ALTHOUGH THE IDEA OF A VIOLATION OF NATURAL LAW IS NOT NECESSARILY INVOLVED IN THE IDEA OF THE MIRACULOUS, THERE IS "ONE KIND" OF MIRACLE WHICH SEEMS TO INVOLVE IT. HUME’S DISCUSSION OF THE EVIDENCE FOR MIRACLES RELATES TO THIS KIND AND IS INTERPRETABLE AS AN ARGUMENT AGAINST ITS POSSIBILITY. ALSO THERE IS AN ARGUMENT THAT THE EXPRESSION "VIOLATION OF NATURAL LAW" SIGNIFIES A CONFUSION IN WHICH THE IDEAS OF NATURAL LAW AND LEGAL LAW COLLAPSE INTO EACH OTHER. NEITHER OF (...) THESE ARGUMENTS IS EFFICACIOUS. FURTHERMORE, THE CONTENTION THAT THERE CAN BE NO SUCH THING AS ESTABLISHING THE "ABSENCE" OF A NATURAL CAUSE IS OPEN TO OBJECTION. HOWEVER, TO BE CONCEIVED AS A VIOLATION OF NATURAL LAW, A MIRACLE MUST BE THOUGHT OF AS AN OCCURRENCE WHICH IS BOTH EMPIRICALLY CERTAIN AND CONCEPTUALLY IMPOSSIBLE--WHICH OUGHT TO MAKE THE NOTION RIDICULOUS. AND YET IT NEED NOT. (shrink)
I am concerned with the subject as an ethico-religious problem. Is suicide all right or isn't it; and if it isn't, why not?The question should not be assumed to be susceptible of an answer in the way the question whether arsenic is poisonous is susceptible of an answer. Moreover in the case of arsenic the question what it is, and the question whether it is poisonous, are separable questions: you can know that arsenic is poisonous without having analysed its nature. (...) But to know or believe that suicide is objectionable is to have analysed its nature or construed its significance in one way rather than another. (shrink)
I am concerned with the subject as an ethico-religious problem. Is suicide all right or isn't it; and if it isn't, why not? The question should not be assumed to be susceptible of an answer in the way the question whether arsenic is poisonous is susceptible of an answer. Moreover in the case of arsenic the question what it is, and the question whether it is poisonous, are separable questions: you can know that arsenic is poisonous without having analysed its (...) nature. But to know or believe that suicide is objectionable is to have analysed its nature or construed its significance in one way rather than another.'. (shrink)
The idea of absolute goodness and the idea of an absolute requitement tend nowadays to be viewed with suspicion in the world of English-speaking philosophy. The tendency is well rooted and has not just arisen by osmosis from the temper of the times. There are various lines of thought, all of them attractive, by which a recent or contemporary academic practitioner of the subject could have been induced into scepticism about an ethics of absolute conceptions.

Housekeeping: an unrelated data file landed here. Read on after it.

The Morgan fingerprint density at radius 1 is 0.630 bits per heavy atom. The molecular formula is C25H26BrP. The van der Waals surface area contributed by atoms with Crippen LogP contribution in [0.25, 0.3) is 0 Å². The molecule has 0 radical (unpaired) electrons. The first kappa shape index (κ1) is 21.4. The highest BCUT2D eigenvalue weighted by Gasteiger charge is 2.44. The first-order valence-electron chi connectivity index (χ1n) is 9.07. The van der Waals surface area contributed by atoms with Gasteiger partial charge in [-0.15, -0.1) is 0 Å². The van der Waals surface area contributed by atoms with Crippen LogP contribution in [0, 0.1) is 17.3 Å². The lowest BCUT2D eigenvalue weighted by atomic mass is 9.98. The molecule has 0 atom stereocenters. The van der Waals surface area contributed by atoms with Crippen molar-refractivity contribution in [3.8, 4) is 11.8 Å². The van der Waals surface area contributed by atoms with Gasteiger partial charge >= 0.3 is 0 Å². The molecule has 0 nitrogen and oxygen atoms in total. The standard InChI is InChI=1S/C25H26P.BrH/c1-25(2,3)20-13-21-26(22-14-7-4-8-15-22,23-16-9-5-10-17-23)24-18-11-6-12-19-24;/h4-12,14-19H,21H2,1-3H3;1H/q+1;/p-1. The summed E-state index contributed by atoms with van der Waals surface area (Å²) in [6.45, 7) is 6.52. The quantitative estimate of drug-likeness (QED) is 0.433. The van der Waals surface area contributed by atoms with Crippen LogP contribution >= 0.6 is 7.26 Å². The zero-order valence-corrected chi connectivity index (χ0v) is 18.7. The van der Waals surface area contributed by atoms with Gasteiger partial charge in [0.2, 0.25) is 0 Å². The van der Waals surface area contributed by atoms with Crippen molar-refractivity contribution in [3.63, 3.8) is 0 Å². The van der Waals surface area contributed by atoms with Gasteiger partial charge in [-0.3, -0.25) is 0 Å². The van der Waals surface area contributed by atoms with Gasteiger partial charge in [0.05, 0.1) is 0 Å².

It has come to be expected that collections issued by the Royal Institute of Philosophy will contain work that has quality or is otherwise interesting. This volume runs true to form and presents plenty of both. It gives the proceedings of the conference arranged by the Institute at Exeter in 1973, consisting of five symposia together with Chairman's remarks of about eight pages or so for each symposium, and in three cases postscripts by the first speaker. The contributors and topics (...) are: R. F. Dearden and Elizabeth Telfer on ‘Autonomy as an Educational Ideal’ with R. M. Hare as Chairman; R. K. Elliott and Glenn Langford on ‘Education and the Development of the Understanding’ with Paul Hirst as Chairman; David Cooper and Timothy O'Hagan on ‘Quality and Equality in Education’ with R. F. Atkinson as Chairman; Mary Warnock and Richard Norman on ‘The Neutral Teacher’ with Alan Montefiore as Chairman; Stuart Brown and A. Phillips Griffiths on ‘Academic Freedom’ with R. S. Peters as Chairman. (shrink)
Fanciful fates is a discussion of ideas put forward by D.Z. Phillips in his book Wittgenstein and Religion, Ch. 13 –‘Authorship and Authenticity: Kierkegaard and Wittgenstein’. I begin by opposing the contention that Kierkegaard attacked Socrates (and that Josiah Thompson, one of Kierkegaard’s biographers, attacked Kierkegaard) because of a worry connected with the ‘the demise of foundationalism’. I then deal with Phillips's claim that a similarly motivated attack on Wittgenstein has been undertaken by me. I show that Phillips’s account of (...) my treatment of two problematic remarks by Wittgenstein is radically misconceived and I argue that his own approach to the problem is unsatisfactory. (shrink)
A Fragment of ancient philosophy is like a code message which it is the task of the scholar to decipher. The cryptogram has come down to us, but not the key. In case this beginning should be thought obvious by anyone, let me say at once that I do not believe a word of it, though I believe that the attitude it epitomizes is by no means uncommon and is part of the explanation of a tendency to mishandle philosophical fragments. (...) The attitude is to be found, for example, in some things M. Untersteiner has said in his recently translated book on the Sophists1 about the meaning of the well-known statement of Protagoras. (shrink)